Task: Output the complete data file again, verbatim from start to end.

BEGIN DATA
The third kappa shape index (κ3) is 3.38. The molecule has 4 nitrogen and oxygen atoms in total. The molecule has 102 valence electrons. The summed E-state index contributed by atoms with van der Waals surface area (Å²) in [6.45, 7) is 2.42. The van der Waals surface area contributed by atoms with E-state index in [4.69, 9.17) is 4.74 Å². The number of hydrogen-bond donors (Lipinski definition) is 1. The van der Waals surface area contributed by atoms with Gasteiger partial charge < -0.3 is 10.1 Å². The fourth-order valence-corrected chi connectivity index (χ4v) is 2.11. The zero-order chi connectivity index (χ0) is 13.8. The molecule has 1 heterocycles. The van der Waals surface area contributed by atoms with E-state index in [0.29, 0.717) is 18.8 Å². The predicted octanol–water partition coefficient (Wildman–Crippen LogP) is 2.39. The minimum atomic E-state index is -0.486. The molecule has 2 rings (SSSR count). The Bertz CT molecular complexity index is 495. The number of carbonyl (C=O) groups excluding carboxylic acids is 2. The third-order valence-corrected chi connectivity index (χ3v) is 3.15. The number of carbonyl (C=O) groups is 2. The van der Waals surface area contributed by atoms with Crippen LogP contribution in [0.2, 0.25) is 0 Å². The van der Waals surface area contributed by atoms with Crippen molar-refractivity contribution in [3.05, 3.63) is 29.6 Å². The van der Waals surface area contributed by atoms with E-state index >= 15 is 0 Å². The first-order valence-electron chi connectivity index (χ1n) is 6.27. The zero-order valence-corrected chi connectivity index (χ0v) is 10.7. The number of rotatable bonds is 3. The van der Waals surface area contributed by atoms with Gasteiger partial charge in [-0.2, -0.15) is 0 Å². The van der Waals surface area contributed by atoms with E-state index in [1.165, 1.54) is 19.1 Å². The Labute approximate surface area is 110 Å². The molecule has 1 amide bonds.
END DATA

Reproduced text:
The third kappa shape index (κ3) is 3.38. The molecule has 4 nitrogen and oxygen atoms in total. The molecule has 102 valence electrons. The summed E-state index contributed by atoms with van der Waals surface area (Å²) in [6.45, 7) is 2.42. The van der Waals surface area contributed by atoms with E-state index in [4.69, 9.17) is 4.74 Å². The number of hydrogen-bond donors (Lipinski definition) is 1. The van der Waals surface area contributed by atoms with Gasteiger partial charge < -0.3 is 10.1 Å². The fourth-order valence-corrected chi connectivity index (χ4v) is 2.11. The zero-order chi connectivity index (χ0) is 13.8. The molecule has 1 heterocycles. The van der Waals surface area contributed by atoms with E-state index in [0.29, 0.717) is 18.8 Å². The predicted octanol–water partition coefficient (Wildman–Crippen LogP) is 2.39. The minimum atomic E-state index is -0.486. The molecule has 2 rings (SSSR count). The Bertz CT molecular complexity index is 495. The number of carbonyl (C=O) groups excluding carboxylic acids is 2. The third-order valence-corrected chi connectivity index (χ3v) is 3.15. The number of carbonyl (C=O) groups is 2. The van der Waals surface area contributed by atoms with Crippen LogP contribution in [0.2, 0.25) is 0 Å². The van der Waals surface area contributed by atoms with Crippen molar-refractivity contribution in [3.05, 3.63) is 29.6 Å². The van der Waals surface area contributed by atoms with E-state index >= 15 is 0 Å². The first-order valence-electron chi connectivity index (χ1n) is 6.27. The zero-order valence-corrected chi connectivity index (χ0v) is 10.7. The number of rotatable bonds is 3. The van der Waals surface area contributed by atoms with Gasteiger partial charge in [-0.2, -0.15) is 0 Å². The van der Waals surface area contributed by atoms with E-state index in [1.165, 1.54) is 19.1 Å². The Labute approximate surface area is 110 Å². The molecule has 1 amide bonds.